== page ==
• 7
    • 1
Aug 29, 2017

Cutco?

Sep 5, 2017

Software-sales company in a big city.

Best Response
Aug 29, 2017

drop out of WSO? yes

    • 22
    • 2
Aug 29, 2017

Ebolamonkey was better.

    • 5
    • 2
Sep 5, 2017

I'm not tryna open checking accounts for 16 years aka manage their portfolio haha

    • 3
Aug 29, 2017

look bro, I'm pretty sure you're my name is goldstein. you've made 9 threads in 5 weeks essentially asking people how to be successful or if you're doing the right things. at some point you need to stop trying to try to make the "perfect" decision and actually fucking go for something. most big decisions in life are a bit of a leap of faith. stop asking what you should do and do something.

    • 7
Sep 5, 2017

Look you were joking with me and I joked back don't be so serious. This is a big decision but people will label me as a dropout but I'm confident I will make a lot of money which is all I care about in the end.

    • 2
Aug 29, 2017

you will never make a lot of money if you are this indecisive. if you really want help, listen to the advice you've already been given time and time again and just go do something. yes, it's a big decision, but nothing worthwhile is without risk. weigh your options, and do something. but do not come back and ask us how to be successful, please.

Aug 30, 2017

Your profile picture looks like a professor of mine...he claims that Edward Thorpe is his good friend ... and students didn't really believe him

Aug 29, 2017

What are you studying?

Sep 5, 2017
Esuric:

What are you studying?

After my 2 years of CC (basic gen-eds) I'm gonna aim to transfer to a higher ranked school and do Finance or Economics. But my chances of getting into a high end school are slim to none.

Aug 29, 2017

Totally worth dropping out if you can realistically make $100,000+ within 4 years.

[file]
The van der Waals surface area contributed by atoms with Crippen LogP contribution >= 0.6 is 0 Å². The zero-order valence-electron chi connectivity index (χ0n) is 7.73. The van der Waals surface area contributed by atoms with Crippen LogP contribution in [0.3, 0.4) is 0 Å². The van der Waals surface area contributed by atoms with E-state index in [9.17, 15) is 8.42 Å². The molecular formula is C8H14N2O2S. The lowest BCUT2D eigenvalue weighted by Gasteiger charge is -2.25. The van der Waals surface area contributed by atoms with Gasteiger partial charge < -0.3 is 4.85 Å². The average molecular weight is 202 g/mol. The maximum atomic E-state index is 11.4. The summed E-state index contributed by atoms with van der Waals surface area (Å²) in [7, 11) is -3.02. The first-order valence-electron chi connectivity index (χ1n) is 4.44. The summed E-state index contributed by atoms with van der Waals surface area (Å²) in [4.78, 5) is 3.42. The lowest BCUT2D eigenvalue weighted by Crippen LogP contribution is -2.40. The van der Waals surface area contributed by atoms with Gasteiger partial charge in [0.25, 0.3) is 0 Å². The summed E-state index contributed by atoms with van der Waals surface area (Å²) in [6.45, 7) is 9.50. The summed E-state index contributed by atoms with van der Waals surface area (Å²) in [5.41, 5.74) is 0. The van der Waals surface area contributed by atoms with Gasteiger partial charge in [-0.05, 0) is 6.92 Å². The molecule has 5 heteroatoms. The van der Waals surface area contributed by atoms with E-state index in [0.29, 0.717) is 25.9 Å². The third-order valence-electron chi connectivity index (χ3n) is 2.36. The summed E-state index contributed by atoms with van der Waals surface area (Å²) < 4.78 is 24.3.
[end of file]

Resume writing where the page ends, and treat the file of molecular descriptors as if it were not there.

Aug 29, 2017

Sounds like the plot to boiler room

    • 2
Sep 5, 2017
geology rocks:

Sounds like the plot to boiler room

Any advice man?

Aug 29, 2017

tell me what your favorite show on netflix is right now

heister:

Look at all these wannabe richies hating on an expensive salad.

    • 1
Sep 5, 2017

Snowfall

Aug 29, 2017

do you identify with all the snowflakes?

heister:

Look at all these wannabe richies hating on an expensive salad.

Sep 5, 2017
GoldenCinderblock:

do you identify with all the snowflakes?

Nah snowflakes are losers

Aug 29, 2017

like college dropouts who are scared of mommy and daddy?

heister:

Look at all these wannabe richies hating on an expensive salad.

    • 4
Sep 5, 2017
GoldenCinderblock:

like college dropouts who are scared of mommy and daddy?

Just wanna make the right decision bro.

    • 1
Aug 29, 2017

do rite like the donut but do or do not there is no try

heister:

Look at all these wannabe richies hating on an expensive salad.

Sep 5, 2017
GoldenCinderblock:

do rite like the donut but do or do not there is no try

I don't get the donut part but nice Star Wars quote.

Aug 29, 2017

heister:

Look at all these wannabe richies hating on an expensive salad.

Sep 5, 2017
GoldenCinderblock:

https://www.yelp.com/biz/do-rite-donuts-and-coffee...

Chicago is wack man

Aug 29, 2017

your mom likes to visit

heister:

Look at all these wannabe richies hating on an expensive salad.

Aug 30, 2017

His mom also goes to college.

    • 1
Sep 5, 2017

.

    • 2
Learn More

Side-by-side comparison of top modeling training courses + exclusive discount through WSO here.

Aug 29, 2017

You've said that it's "difficult" to find a job out of college.

While this may be somewhat true, most "horror stories" are from people who majored in feminist dance theory, with a 3.0 GPA and no relevant experience.

Hell. Even my uncle with an English degree makes a couple hundred thousand a year at state farm, and he did nothing throughout college except drink.

If you study something relevant (cough finance cough), you do well in school, get internships, and join student orgs, then you can be extremely successful. You can make more than 100k per year.

What if this SDP position falls through like most cold calling positions do?

Are you gonna re-enroll at 20 and be difficult to hire, since you already dropped out and are 24?

You're taking on a lot of risk, while trying to be risk-averse.

Just go to school, and make it how you want it to be.

    • 2
Aug 29, 2017
Pump And Dump:

I have, potentially, a very good opportunity... I've been exploring careers and looked into sales. I started networking and I might get an offer

Let us know when you get an offer.

    • 2
Aug 29, 2017

This is an instant gratification move. Gotta learn to play the long game if you want to maximize your chances to be successful.

    • 3
Sep 5, 2017
Cov:

This is an instant gratification move. Gotta learn to play the long game if you want to maximize your chances to be successful.